Mares. Well, cannot really have a breeding farm without mares, since stallions were truly not available then. There was plenty of research that was done and what we wanted or hoped to get to start. As many breeders thought when they first started and it seemed even more so back then, you wanted a ster mare, the best of the best but at that time, even giving your right arm would not have obtained that. With so few numbers of Friesians in the US at that time, the amount of ster mares was even fewer and hardly anyone was selling them, well, at least not without giving a small fortune for it. But we just could not find any. So on to the next plan, studbook mares. We really did not want to start out straight with youngsters but thought getting a few mares in foal would be the best.
We started pouring over what mares we could find, examining their papers, looking for specific bloodlines or traits and then went to check out the ones we liked. It seemed very frustrating at first, many we eliminated quickly. It was easy to see as a new person coming into the breed, the best were not offered to us, well maybe after we bought these six over here first….eeep! We finally found a few we liked. One we knew was not really going to have the potential of being ster, she was a bit to short but was one hell of a horse. She went under saddle or in harness and had shown and already had multiple foals and was in foal for the following year, we fell in love with her right away. The other we truly thought had the potential to be ster, though the owners tried to convince us she did not but this other mare they had one. Eventually, we decided on these two, Popke and Sarinette.
Popke was truly the horse you could do anything with or put anyone on, long as you did not try to cowboy on her, as we called it, then she ignored everything you asked for. Sarinette could also ride and drive though with a little less experience, she showed us just how sweet Friesians are, loving to be adored for as long as you could stand it. Both of these mares taught us so much about the Friesian horse. They tolerated Caesar, thinking a gelding was not as useful but he was ok they thought. They were both in foal (back to just the mares..) and we were so excited for that to happen the following year.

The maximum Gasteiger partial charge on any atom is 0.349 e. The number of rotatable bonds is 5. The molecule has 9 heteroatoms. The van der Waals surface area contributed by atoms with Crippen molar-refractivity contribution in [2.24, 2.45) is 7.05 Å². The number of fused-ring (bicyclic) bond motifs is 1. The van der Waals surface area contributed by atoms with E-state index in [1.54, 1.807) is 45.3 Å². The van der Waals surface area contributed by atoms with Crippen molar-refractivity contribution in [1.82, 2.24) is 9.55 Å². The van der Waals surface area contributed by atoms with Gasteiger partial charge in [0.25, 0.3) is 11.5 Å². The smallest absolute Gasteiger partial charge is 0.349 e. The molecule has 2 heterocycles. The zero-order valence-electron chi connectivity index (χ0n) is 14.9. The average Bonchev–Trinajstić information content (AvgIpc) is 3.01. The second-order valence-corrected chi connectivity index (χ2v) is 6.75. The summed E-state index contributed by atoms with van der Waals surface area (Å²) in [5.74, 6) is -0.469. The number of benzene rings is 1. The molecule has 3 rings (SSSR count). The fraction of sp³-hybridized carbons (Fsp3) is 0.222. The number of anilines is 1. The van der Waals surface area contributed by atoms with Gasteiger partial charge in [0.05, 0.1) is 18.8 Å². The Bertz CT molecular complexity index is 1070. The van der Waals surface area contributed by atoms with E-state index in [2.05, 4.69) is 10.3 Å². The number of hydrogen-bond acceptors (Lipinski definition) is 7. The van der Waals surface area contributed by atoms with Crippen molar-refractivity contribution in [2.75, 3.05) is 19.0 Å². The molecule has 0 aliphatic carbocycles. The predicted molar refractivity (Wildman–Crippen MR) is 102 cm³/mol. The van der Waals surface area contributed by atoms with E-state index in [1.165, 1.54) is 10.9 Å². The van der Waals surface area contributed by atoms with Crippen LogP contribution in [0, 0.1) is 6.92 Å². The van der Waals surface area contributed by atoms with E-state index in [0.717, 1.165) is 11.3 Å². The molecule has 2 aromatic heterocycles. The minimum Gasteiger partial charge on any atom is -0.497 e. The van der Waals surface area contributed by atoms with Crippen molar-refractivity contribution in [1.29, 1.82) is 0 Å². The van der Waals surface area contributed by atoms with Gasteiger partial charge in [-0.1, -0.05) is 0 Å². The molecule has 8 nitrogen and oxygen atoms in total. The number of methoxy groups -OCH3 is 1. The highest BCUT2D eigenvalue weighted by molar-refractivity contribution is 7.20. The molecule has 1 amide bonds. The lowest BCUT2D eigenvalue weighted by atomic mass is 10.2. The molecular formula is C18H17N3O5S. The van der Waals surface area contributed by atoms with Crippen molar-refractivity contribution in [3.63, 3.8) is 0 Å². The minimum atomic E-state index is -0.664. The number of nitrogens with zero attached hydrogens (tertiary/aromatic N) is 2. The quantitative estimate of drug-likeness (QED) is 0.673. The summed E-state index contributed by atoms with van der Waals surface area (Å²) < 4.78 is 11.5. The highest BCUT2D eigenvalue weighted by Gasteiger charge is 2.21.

Over the years we did it all with these two, seeing what a Friesian truly could do. Popke seemed to really enjoy western, the slow jog was best, why bother moving if you did not have to! We drove them both, as Ceasar and the girls taught us to do that. We also tried dressage, saddleseat, some jumping and they were some of the first SCA jousting horses in the US, they helped lay the foundation for what we have now. Though Popke had a great strategy about that we called the “cheat to win,” which anyone going against her complained about, she liked to lean out of the way so the opposing rider could not get a good lance hit in, did I say Friesians were smart? =P Sarinette also did some competing in lower lvl cross country. We had met up with a woman who did that with her warmblood and wanted to try a Friesian, so why not. She rode and showed Nette off with us and then took her to some events, which Nette did ok at. That woman was actually a local doctor and since we were new to the area and she was the only one we knew, she became out doc as well…it is really great to have a doctor who does the horse thing as well, they really understand and no explanations needed!
We got those two mares in 94 with their foals arriving the next year. We rebred them and concentrated on the possibilities of getting them to ster. In 96 with foals at their sides they showed off at the keuring, we knew Popke was a bit short but wanted the real answer on that and it was right. Nette went out their and demanded it though, she ended up with a first premie filly and then came back and got her ster. We were so excited and thought hey, we must at least be doing something right, lol. The following day we actually had a phone call from Nette’s previous owner asking how we did that, they told her she would never ster. Well, we said, she looked in awesome shape and she begged the judges for it, we thought she had a good chance when we bought her. If anyone ever wants to know the best way and what the judges like the best well…get your horse in shape! Obviously they have to have a chance, look good, move well, but the judges truly like a horse that has been worked, and all we really did with Nette is lunge work! We like to say she looked like a brick shithouse by the time she was at the keuring.
Those mares have taught us so much. It may not have been what we wanted at first but I would not have traded them for anything.